Fractions

Tag: frac

Function: Replaces figures separated by a slash with 'common' (diagonal) fractions. The user enters 3/4 in a recipe and gets the threequarters fraction.

Standard Ligatures

Tag: liga

Function: Replaces a sequence of glyphs with a single glyph which is preferred for typographic purposes. This feature covers the ligatures which the designer/manufacturer judges should be used in normal conditions. The glyph for ffl replaces the sequence of glyphs f f l.

Localized Forms

Tag: locl

Function: Many scripts used to write multiple languages over wide geographical areas have developed localized variant forms of specific letters, which are used by individual literary communities. For example, a number of letters in the Bulgarian and Serbian alphabets have forms distinct from their Russian counterparts and from each other. In some cases the localized form differs only subtly from the script 'norm', in others the forms are radically distinct. This feature enables localized forms of glyphs to be substituted for default forms. The user applies this feature to text to enable localized Bulgarian forms of Cyrillic letters; alternatively, the feature might enable localized Russian forms in a Bulgarian manufactured font in which the Bulgarian forms are the default characters.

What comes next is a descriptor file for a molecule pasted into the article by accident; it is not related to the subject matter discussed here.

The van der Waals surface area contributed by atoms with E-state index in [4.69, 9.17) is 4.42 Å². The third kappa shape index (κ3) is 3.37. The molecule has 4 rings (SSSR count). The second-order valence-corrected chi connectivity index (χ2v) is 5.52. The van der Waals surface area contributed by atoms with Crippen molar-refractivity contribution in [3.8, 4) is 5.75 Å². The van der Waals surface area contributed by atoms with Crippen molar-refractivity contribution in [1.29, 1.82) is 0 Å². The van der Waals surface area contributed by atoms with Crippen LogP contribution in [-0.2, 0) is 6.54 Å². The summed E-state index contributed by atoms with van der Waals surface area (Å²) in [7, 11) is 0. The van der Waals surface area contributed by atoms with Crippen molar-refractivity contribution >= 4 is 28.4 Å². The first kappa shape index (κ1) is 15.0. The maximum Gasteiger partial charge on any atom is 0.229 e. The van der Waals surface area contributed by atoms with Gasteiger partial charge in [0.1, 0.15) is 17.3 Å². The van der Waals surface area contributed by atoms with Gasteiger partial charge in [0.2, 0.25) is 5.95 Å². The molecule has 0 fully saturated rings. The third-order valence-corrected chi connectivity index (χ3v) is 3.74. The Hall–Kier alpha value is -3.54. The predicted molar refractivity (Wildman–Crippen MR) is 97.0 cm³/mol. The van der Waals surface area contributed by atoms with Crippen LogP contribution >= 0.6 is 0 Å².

Numerators

Tag: numr

Function: Replaces selected figures which precede a slash with numerator figures, and replaces the typographic slash with the fraction slash. In the string 11/17 selected by the user, the application turns the 11 into numerators, and the slash into a fraction slash when the user applies the fraction feature.

Ordinals

Tag: ordn

Function: Replaces default alphabetic glyphs with the corresponding ordinal forms for use after figures. One exception to the follows-a-figure rule is the numero character (U+2116), which is actually a ligature substitution, but is best accessed through this feature. The user applies this feature to turn 2.o into 2.o (abbreviation for secundo).

Proportional Figures

Tag: pnum

Function: Replaces figure glyphs set on uniform (tabular) widths with corresponding glyphs set on glyph-specific (proportional) widths. Tabular widths will generally be the default, but this cannot be safely assumed. Of course this feature would not be present in monospaced designs. The user may apply this feature to get even spacing for lining figures used as dates in an all-cap headline.